Most all of this i learned on the fly, if at all.. do you have vsectric software yet ? if not go to their page and download the demo program for Vcarvepro. it is free and is the full program, it will allow you to learn before you buy and will allow you to save files you just cannot run them till you own the software. if you buy a CAMaster i believe VCP is included ?

james mcgrew 01-21-2018 08:29 AM

And after reading Garys post i feelI got most of it right !!

Jim_in_PA 01-21-2018 10:27 AM

Just like in the telecom industry I just spent many years earning a living, this space has it's own extensive list of TLAs and FLAs. (three letter acronyms and four letter acronyms) [lol]

T.R.MacMunn 01-21-2018 11:41 AM

Mike, I'll add some "clarity" to the "vector" definition.

Lets say you have a 2 axis CNC ( that would be a vinyl cutter ... I don't think the ability to raise & lower the blade would count as another axis) ... Anyway ...
I'm sure you've seen digital prints that when you get get close up, you can see the pixels. Lets say it was a photo of your name "Fuson" ...... if you try to cut that out on a vinyl cutter, it'll cut every pixel. In other words, a mess.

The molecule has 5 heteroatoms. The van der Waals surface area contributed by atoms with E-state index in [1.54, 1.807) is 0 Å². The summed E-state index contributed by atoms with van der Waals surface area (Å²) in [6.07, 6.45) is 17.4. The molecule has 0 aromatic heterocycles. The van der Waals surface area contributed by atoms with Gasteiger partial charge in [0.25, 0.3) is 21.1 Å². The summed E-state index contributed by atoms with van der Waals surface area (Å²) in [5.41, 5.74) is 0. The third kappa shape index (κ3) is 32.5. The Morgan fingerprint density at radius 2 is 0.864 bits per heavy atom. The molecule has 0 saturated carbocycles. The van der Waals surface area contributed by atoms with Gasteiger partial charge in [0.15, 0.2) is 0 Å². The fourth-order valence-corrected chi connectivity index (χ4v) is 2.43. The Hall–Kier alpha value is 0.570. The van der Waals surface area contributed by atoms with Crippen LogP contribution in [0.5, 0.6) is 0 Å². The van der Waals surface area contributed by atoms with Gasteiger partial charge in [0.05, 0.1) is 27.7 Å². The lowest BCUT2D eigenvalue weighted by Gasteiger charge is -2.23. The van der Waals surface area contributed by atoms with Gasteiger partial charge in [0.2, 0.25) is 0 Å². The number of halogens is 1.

However, if you convert that to a vector, it will have an infinitely this outline that CNC machines can follow. With a vinyl cutter, you cut "on the line" . With a router. you can cut inside, outside , or on the line .... but it still follows that line.

Any of the professional drawing programs work in vectors. Coreldraw. Illustrator, Inkscape, & all the sign-specific programs. Aspire, VCPro, etc., as well

Mike Fuson 01-21-2018 09:38 PM

Thanks for the responses, everything is much more clear now.
I started my cabinet building business 20 years ago using what was called delta cad, and I still use it for some things that kcd wonít do. Iíve been using vectors all this time with it just didnít know thatís what it was called. From what Iíve seen the Vectric software is much more sophisticated. Iíll download the trial version of Vcarve, excellent idea to get familiar of what it can do. Thanks again.

Ger21 01-22-2018 10:46 AM

From my experience, most cad programs don't call lines "vectors", but they are basically the same thing.

I can draw a line in AutoCAD, save it as a .dxf file, and import it into Aspire, and it's then called a vector.
In simple terms, a vector is just a line.

Mike Fuson 01-22-2018 06:18 PM

I like simple Gerry. I donít know why they change the names of things, when I was in school names started watch a capital letter, now they say it upper case... maybe they just want us to sound fancy I guess. I found it hard to help my son with his homework because of all the fancy terms they have today and none of it was anything that I hadnít learned when I was his age. Simple is better.

Rlee1972 01-22-2018 08:16 PM

If looking for some good beginner's basic reading for the world of CNC, might I recommend an online search along the lines of "CNC 101" or "CNC for beginners". I found several really good articles from many points of view when I was beginning to research the field. It was also a big help for terminology immersion, etc. I am sure you have been down this road by now but thought I would mention just in case....